Until a few years ago, the only times Ishay Ribo performed, he played for a few friends in a room at his yeshiva. Two nights ago, he appeared before 14,000 people at the Madison Square Garden arena in New York City – the first Israeli singer to reach such heights.
Yet this achievement is not just an Israeli success story, but a Jewish one. Rabbi Mark Wildes of Manhattan wrote about this historic experience as follows:
“Fourteen thousand kids and adults, religious and secular, Americans and Israelis, were singing together – actually, praying together. For them, this was a night of inspiration, of pride, of celebrating their Judaism. Many base their Jewish identity on the Holocaust, on death, but we base ours on life, on the Torah, on song, on joy.
This night proved that Judaism does not belong only to grandma, but also to her grandchildren. Judaism is not just in black and white, but in color. 14,000 people sang with Ishay, with Akiva Turgeman, with Amir Dadon, and with Avraham Fried as, together, they cried out: “Ashrei ha’am she’kacha lo” (Praiseworthy is the people that has this). I thought to myself that I should, perhaps, bless “Shehechiyanu“.
The date advertised for this appearance was September 3rd, but the corresponding Hebrew date was the 18th of Elul, the birthday of the Baal Shem Tov, founder of the Chassidic movement. He is most famous for saying that the Messiah will come when, quoting Proverbs 5:16, ‘the wellsprings (of Torah) will spread outward’ – that is, to the most outward place there is, even to Madison Square Garden.”
Dreaming Big With Jews In The Persian Gulf
Last Friday afternoon I was at home in Jerusalem for a Zoom encounter. I had been invited to speak at a Kabbalat Shabbat ceremony of the Association of Gulf Jewish communities. I was amazed to discover an organization that brings together the Jewish communities of Oman, Kuwait, Qatar, the UAE, Bahrain, and Saudi Arabia. Wow.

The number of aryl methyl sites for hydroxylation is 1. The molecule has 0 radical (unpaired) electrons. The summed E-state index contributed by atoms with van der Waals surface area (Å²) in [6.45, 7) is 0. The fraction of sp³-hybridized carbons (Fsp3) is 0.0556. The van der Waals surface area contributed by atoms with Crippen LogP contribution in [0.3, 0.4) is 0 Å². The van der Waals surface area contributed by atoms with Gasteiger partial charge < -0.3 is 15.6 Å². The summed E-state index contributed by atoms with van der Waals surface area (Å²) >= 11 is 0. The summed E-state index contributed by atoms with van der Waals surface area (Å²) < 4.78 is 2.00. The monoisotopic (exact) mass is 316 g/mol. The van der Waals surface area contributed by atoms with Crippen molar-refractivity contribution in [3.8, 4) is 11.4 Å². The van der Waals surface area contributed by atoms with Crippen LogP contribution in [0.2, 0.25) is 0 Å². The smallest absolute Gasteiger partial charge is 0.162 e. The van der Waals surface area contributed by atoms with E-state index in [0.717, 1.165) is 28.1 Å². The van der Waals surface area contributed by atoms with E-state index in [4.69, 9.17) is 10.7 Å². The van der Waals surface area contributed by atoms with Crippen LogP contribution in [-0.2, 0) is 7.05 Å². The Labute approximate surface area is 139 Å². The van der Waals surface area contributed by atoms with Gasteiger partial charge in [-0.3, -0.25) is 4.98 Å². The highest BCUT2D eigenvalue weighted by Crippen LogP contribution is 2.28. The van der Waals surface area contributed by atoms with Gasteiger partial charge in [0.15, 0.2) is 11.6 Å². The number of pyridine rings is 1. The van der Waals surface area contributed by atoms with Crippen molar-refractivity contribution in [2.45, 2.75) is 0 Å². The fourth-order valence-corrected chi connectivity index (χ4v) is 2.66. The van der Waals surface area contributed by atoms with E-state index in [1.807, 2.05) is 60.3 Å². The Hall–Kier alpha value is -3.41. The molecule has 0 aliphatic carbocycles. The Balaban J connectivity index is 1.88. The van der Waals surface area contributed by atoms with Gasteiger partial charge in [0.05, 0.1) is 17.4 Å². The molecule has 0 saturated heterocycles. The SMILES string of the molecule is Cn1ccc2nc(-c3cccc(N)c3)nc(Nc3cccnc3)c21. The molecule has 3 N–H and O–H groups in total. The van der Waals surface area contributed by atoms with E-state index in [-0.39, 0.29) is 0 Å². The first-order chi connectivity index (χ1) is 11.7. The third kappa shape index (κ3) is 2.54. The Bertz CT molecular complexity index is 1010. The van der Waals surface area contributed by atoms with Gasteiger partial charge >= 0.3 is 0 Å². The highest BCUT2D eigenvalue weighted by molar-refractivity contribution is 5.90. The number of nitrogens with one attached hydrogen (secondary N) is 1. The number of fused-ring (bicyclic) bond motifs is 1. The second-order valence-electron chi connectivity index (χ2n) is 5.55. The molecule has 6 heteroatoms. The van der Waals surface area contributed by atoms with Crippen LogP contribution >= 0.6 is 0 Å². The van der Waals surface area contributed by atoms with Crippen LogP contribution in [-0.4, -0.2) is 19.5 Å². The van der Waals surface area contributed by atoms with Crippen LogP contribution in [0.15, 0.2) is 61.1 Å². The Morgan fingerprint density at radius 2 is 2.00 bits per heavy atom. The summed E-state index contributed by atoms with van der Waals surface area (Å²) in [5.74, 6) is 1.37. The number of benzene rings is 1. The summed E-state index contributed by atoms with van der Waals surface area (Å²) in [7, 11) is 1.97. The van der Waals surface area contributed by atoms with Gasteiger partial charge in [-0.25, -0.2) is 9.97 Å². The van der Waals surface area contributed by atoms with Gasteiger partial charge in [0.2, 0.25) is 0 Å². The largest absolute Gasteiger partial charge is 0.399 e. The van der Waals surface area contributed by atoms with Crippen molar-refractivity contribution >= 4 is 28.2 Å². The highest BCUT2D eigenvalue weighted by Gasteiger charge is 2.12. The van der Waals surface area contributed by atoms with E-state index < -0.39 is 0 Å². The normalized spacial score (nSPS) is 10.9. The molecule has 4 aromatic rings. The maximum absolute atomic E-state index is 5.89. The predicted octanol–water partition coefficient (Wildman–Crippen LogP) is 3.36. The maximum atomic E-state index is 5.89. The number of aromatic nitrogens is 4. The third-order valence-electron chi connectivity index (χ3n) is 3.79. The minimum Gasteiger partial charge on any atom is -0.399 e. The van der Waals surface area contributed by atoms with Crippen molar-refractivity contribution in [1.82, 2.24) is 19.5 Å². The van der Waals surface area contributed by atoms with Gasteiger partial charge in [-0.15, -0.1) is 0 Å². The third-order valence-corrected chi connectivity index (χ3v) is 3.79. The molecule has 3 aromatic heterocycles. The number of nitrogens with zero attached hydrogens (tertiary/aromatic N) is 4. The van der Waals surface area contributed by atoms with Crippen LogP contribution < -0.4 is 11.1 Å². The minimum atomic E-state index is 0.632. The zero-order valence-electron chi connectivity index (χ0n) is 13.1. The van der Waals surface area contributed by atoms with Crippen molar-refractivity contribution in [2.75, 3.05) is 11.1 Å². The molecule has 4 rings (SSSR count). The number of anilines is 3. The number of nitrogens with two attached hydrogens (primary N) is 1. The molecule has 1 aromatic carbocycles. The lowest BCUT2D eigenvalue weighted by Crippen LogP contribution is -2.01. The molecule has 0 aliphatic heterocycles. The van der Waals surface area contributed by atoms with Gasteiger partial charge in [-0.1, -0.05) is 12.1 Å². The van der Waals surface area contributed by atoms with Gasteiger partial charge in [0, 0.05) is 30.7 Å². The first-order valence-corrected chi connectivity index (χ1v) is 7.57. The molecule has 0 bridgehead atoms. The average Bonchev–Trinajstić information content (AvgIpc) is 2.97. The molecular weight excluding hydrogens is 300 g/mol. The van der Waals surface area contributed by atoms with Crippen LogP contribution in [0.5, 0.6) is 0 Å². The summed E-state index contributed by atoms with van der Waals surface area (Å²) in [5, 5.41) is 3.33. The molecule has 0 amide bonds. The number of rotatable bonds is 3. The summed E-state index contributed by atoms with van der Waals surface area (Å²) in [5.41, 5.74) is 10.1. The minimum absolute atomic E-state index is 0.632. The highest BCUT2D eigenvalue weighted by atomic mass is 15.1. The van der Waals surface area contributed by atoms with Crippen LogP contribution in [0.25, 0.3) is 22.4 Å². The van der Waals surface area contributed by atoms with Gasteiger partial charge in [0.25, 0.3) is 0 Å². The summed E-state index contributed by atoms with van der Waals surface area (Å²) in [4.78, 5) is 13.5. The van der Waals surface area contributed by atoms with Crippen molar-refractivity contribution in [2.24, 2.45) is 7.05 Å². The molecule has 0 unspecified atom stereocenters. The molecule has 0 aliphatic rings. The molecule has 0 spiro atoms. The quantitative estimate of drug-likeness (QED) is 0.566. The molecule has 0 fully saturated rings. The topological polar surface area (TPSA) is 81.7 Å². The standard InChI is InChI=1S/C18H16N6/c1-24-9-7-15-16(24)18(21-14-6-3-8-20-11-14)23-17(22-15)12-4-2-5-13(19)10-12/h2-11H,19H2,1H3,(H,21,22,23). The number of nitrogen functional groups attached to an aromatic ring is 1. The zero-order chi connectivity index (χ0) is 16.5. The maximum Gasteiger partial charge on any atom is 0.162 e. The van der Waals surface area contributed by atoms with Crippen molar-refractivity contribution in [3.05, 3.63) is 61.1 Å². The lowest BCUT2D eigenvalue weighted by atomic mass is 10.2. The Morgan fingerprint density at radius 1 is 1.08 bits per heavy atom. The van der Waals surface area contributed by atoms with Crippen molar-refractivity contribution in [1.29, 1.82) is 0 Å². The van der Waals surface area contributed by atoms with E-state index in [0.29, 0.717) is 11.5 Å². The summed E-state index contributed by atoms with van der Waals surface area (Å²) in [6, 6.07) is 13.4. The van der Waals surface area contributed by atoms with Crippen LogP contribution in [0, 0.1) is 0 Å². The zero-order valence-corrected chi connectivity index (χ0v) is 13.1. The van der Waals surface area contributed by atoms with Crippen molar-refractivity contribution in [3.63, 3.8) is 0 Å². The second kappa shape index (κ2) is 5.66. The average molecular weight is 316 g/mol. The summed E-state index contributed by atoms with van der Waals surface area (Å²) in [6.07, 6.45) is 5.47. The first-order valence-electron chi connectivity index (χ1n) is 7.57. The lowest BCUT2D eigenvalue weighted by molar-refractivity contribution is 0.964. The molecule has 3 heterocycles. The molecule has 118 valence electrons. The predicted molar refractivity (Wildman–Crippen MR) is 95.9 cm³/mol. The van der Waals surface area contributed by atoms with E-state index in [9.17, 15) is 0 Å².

Someone led the singing of Lecha Dodi and Yedid Nefesh and everyone joined in. The weekly Torah portion was read and translated. I was requested to speak on the subject of Rosh Hashanah and I stated that this meeting was proof that we need to dream big as we approach the new year.
Who would have imagined just a few years ago that with a single click on a computer keyboard we could make such an instant, quality video connection between any two places on earth? Indeed, technology keeps leaping ahead at an accelerated pace, way beyond our wildest dreams.
And who would have thought that Houda Nonoo would become the first Jewish ambassador of any Arab country, and Bahrain’s first female ambassador to the United States, as well as a diplomatic representative to Canada, Mexico, and Brazil? She spoke of belonging to a fascinating, if tiny, ancient Jewish community. Others spoke of identifying proudly as Jews in Dubai and Abu Dhabi.
Just as we saw big dreams come true in the areas of technology and diplomacy, I remarked, so too can big dreams materialize in our personal lives. Rosh Hashanah is an opportunity to update our list of dreams and strengthen our resolve to act on them. We are accustomed to hearing bleak predictions, to lowering our expectations, to inviting dark, self-fulfilling prophecies. Yet this Zoom exchange with Jews in Arab countries offered proof that dreams we never could have dreamed do come true in the best possible way.
Believe In Your Survival — And More
Sometimes we frighten ourselves. In the Torah portion that we just read in the synagogue on Shabbat, there was a list of blessings, as well as curses such as war, famine, and disease. But one curse in particular – that addresses our frame of mind when exiled from our land – is especially frightening:
“You will be in fear night and day, and you will not believe in your survival.”
Our commentators explain that this mindset does not reflect objective reality. In truth, there is nothing to fear, but we reach a state where we are paralyzed by anxiety, day and night, to the point where we no longer believe in our survival. As Rabbi Naftali Tzvi Yehuda Berlin wrote: “There is nothing to fear – and yet you will be afraid.” We forget that although we face onerous challenges, the world in general is good, that no problem lasts forever, that our situation can always improve.
And what about us today, more than a century after we have returned to the Land of Israel? This curse was addressed to a nation living in exile; if it was a curse that had no reality then, it has even less reality today. In fact, this curse can easily be flipped and transformed into a blessing, where we believe not only in our ability to survive, but to continuously thrive now that we have come home.
May we merit to deserve and to appreciate this blessing.
Translation by Yehoshua Siskin.